You Can Sell Your Home, Even During a Pandemic
If you were thinking of selling your home this year, you might assume the coronavirus has put a pause on that plan indefinitely. But real estate is an essential service during the shutdown. It may be more difficult to complete the process of selling your home during this time, but it’s certainly not impossible. Here’s what real estate pros said about how you can adapt.
Enlist a Sales Pro
A listing on the usual sites — Zillow, Redfin, Trulia — may not be enough to garner interest for your home right now. “Some listing agents are more skilled in online marketing than others,” said realtor Vanessa Spiva with Keller Williams. “So it’s vital to get information about the listing agent’s full marketing strategy.”
The more exposure you can get for your home, the greater your chances of drumming up interest and selling at a good price, Spiva said.
An agent with a solid marketing strategy can help you make the best of an unusual moment, said Kristina Morales, a realtor with Berkshire Hathaway Home Services and Surterre Properties. “While many sellers may be holding off until things become ‘normal’ again, I think there is a real opportunity for those sellers who need to sell now,” she said. “Since the inventory is low and not many new properties are coming to the market, active buyers are jumping on properties and are still finding themselves competing with other buyers.”
Bare It All (Digitally, Of Course …)
Even if you think you’re all Zoomed out, get ready to try a variety of tech tools if you’re preparing to sell. Some states are only allowing virtual open houses and showings right now, Spiva said, and you can expect that most of the sales process will be conducted through digital platforms.
“Any seller currently listed on the market for sale should make sure their agent is tech savvy,” said Jessica Levine, associate real estate broker with Douglas Elliman, who recommended virtual tours be available for sharing by email. “The listing should include not just images of the [unit] but also a floor plan and views if possible.”
Broker Gerard Splendore of Warburg Realty said a well-shot video that features every inch of the home is preferable, “Even a quick tour…in both natural and artificial light will provide buyers an overview of the space.”
This is not the time to cross your fingers and hope no one notices your home’s cosmetic faults. “Offering additional information and disclosures up front will increase the likelihood of buyers feeling comfortable and confident with the property and willing to make an offer with either no physical visits…or a very quick walk-through,” Spiva said. “Additional information like a blueprint of the property layout, seller disclosures, and even a preliminary property inspection will add lots of value.”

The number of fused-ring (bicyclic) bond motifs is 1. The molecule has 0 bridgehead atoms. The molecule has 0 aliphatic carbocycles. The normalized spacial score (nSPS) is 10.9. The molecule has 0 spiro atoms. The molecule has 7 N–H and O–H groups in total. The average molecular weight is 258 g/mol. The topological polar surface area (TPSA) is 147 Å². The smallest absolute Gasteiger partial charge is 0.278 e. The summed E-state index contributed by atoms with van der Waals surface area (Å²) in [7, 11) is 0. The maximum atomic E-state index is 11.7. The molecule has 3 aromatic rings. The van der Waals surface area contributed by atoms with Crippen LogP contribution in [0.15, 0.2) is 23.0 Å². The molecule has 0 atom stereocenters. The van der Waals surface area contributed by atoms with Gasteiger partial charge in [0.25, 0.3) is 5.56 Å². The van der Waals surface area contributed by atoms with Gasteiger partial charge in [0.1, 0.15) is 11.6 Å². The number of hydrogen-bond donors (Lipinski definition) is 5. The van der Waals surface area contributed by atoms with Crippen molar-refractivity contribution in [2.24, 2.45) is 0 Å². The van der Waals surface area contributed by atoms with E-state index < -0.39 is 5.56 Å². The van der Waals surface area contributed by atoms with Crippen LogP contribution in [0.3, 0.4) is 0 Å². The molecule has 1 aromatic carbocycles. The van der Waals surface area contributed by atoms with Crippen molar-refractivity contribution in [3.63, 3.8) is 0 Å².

Get Ready to DIY
If you think you need to dramatically change the look of your home to help it sell, don’t expect the overnight transformation you see on those quick-flip TV shows.
“Comprehensive staging will not be possible, but agents can advise sellers whether some items might be required to make properties more attractive,” said Svetlana Choi, another broker at Warburg Realty. You’ll probably have to order these items, which could be small furniture pieces or decor items, from online retailers and set them up yourself.
If you live in a building, there may be staff on hand who can help with paint touch-ups or small repairs, Choi said. But if that’s not possible — or it’s not possible to maintain a safe distance in order to make those repairs — you may need to pick up a paint brush or wrench yourself.
If you must grant access for private showings, make it easy for guests to come and go while minimizing contact with your home. “Buy gloves, Clorox wipes and hand sanitizer and have them sitting near the entrance when people walk in,” Morales said. “Open all doors to all rooms, closets and basements and turn on all lights. The less people touch the knobs and light switches, the better.” She added to ask your listing agent to ask in the showing instructions that agents leave the home just as they found it.
Unfortunately, Expect Delays … It’s the “New Norm”
Be prepared to adapt as the sales process could be required to change at any point.
“The closing may be delayed due to things outside the buyer’s control,” Morales said. “For example, appraisals may take longer than normal or government offices that may need to be accessed are closed or running on limited hours.” While it may be possible to close in 30-45 days, you should expect the entire process to take longer than it normally would.
“All the steps to purchasing — inspections, appraisals and walkthroughs — are taking longer, so it is important to start the process,” Splendore agreed.
© 2020 G/O Media Inc. | All Rights Reserved | Written by: Lisa Rowan (twitter.com/lisatella) | April 17, 2020
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